Take a walk and listen to some Macklemore (a.k.a curing homesickness)

This past weekend I experienced something I didn’t think I was possible of feeling, ever: homesickness.

In all of my traveling and moving away from home in the past 3 years, I’ve rarely experienced homesickness to the point where it’s effected my mood. Sure, I miss my family and friends all the time.

But homesickness? No way.

That was, I didn’t, until this weekend, when two things happened simultaneously that have absolutely nothing to do with one another: My family moved out of my last childhood home and my sorority went through their formal Recruitment process for the year, adding about 30 or so new members and rekindling everyone’s love for Greek Life and Alpha Chi Omega (my organization) in general.

Missing out on such large events at home, somehow, had me missing what I thought I had come to terms with before I left: life was going on without me.

As strange as it sounds (obviously life is going on without me), missing out on the move and all of the excitement that comes with Recruitment really, really made me miss home.

So, what, you may be wondering, did I do?

As you can guess from my post’s title, I did a few things:

(1) I went for a walk in the Kensington Gardens (technically part of London’s Hyde Park). 

A path in Hyde Park's Kensington Gardens leads to the football pitches.
A path in Hyde Park’s Kensington Gardens leads to the football pitches.

Maybe it’s residual from the Labyrinth seminar I took sophomore year. Maybe it’s got something to do with where I lived in Ohio the past 10 years (the middle of nowhere). Maybe it’s my inner Wordsworthian or Edward Thomas.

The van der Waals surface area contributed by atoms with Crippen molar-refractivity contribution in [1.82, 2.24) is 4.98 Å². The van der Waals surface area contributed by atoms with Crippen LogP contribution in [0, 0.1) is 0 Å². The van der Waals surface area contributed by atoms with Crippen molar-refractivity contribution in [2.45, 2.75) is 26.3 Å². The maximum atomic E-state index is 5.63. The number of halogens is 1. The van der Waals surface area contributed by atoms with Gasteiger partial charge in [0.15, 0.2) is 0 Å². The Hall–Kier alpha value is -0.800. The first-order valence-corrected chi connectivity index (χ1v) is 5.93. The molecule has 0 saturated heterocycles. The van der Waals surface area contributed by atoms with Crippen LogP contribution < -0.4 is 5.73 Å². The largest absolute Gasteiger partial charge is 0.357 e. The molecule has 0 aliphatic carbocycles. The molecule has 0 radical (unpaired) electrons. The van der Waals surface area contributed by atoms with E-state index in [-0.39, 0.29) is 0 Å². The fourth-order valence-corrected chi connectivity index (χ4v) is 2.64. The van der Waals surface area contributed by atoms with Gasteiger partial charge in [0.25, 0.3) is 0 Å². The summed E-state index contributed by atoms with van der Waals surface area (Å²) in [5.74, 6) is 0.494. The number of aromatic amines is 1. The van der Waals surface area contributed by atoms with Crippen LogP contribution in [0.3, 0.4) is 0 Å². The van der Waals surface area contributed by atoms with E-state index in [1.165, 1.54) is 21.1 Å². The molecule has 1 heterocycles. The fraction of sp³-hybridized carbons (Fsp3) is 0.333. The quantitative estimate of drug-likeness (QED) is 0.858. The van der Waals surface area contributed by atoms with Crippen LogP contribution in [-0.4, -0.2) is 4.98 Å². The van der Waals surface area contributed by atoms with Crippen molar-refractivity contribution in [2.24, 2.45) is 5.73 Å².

Regardless of the reason, somehow I’m really comforted by walking around parks. Whether I need to clear my head, think about an essay I need to write, or just miss home, a walk always does me some good.

I was fortunate enough to be graced with a sunny day Sunday, and meandered among the dogs and toddlers on scooters in Kensington Gardens.

Not only did this reinforce my love for London, but it also improved my mood to watch small dogs and children chase one another around.

(2) I listened to a lot of Macklemore and Ryan Lewis.

Considering I just started liking the duo about a week ago, this one doesn’t really make much sense. But, somehow the mix of Macklemore’s lyrics with Ryan Lewis’ backbeats and production remind me of my own quirky, dysfunctional and amazing group of friends in Milwaukee.

(Blatant and unabashed S/O to those at Marquette I’m missing!)

Music, like walking, can be therapeutic for some. Homesickness needs therapy just like anything else. Others may not want to turn up Macklemore when they need a fix of the U S of A, but any music that reminds them of home should have the same effect.

(3) I splurged on Starbucks so I could sit in the cafe by my campus and pretend I was at Marquette. 

I’d like to preface by explaining that Starbucks here is really, really expensive. It’s expensive at home, but because of the dollar-to-pound conversion rate and “boutique” quality of the Starbucks shops in London, it is extra expensive. Therefore, I have (until yesterday) carefully avoided any Starbucks stores at all costs. However, thanks to my little bout of homesickness, I caved. I went to Starbucks and spend £5.50 on a Grande Americano and Roast Chicken Salad Sandwich, and I am proud of it.

(It also helped that I managed to snag a table to read my coursework at without people glaring like they do on campus when you take up a whole table with just a coffee and a book.)

and finally, thanks to a suggestion from my flatmate,

(4) I found an American Foods Store in Notting Hill.

For some hefty quid, I can get an industrial-sized box of Kraft Mac’n’Cheese, a box of Fruit Roll-Ups, Lucky Charms or Pop Tarts. There’s nothing like splurging a little on processed American food when you really miss home.

Because really, when you’re used to all that High Fructose Corn Syrup, “food that doesn’t kill you” just isn’t that good.

 

 

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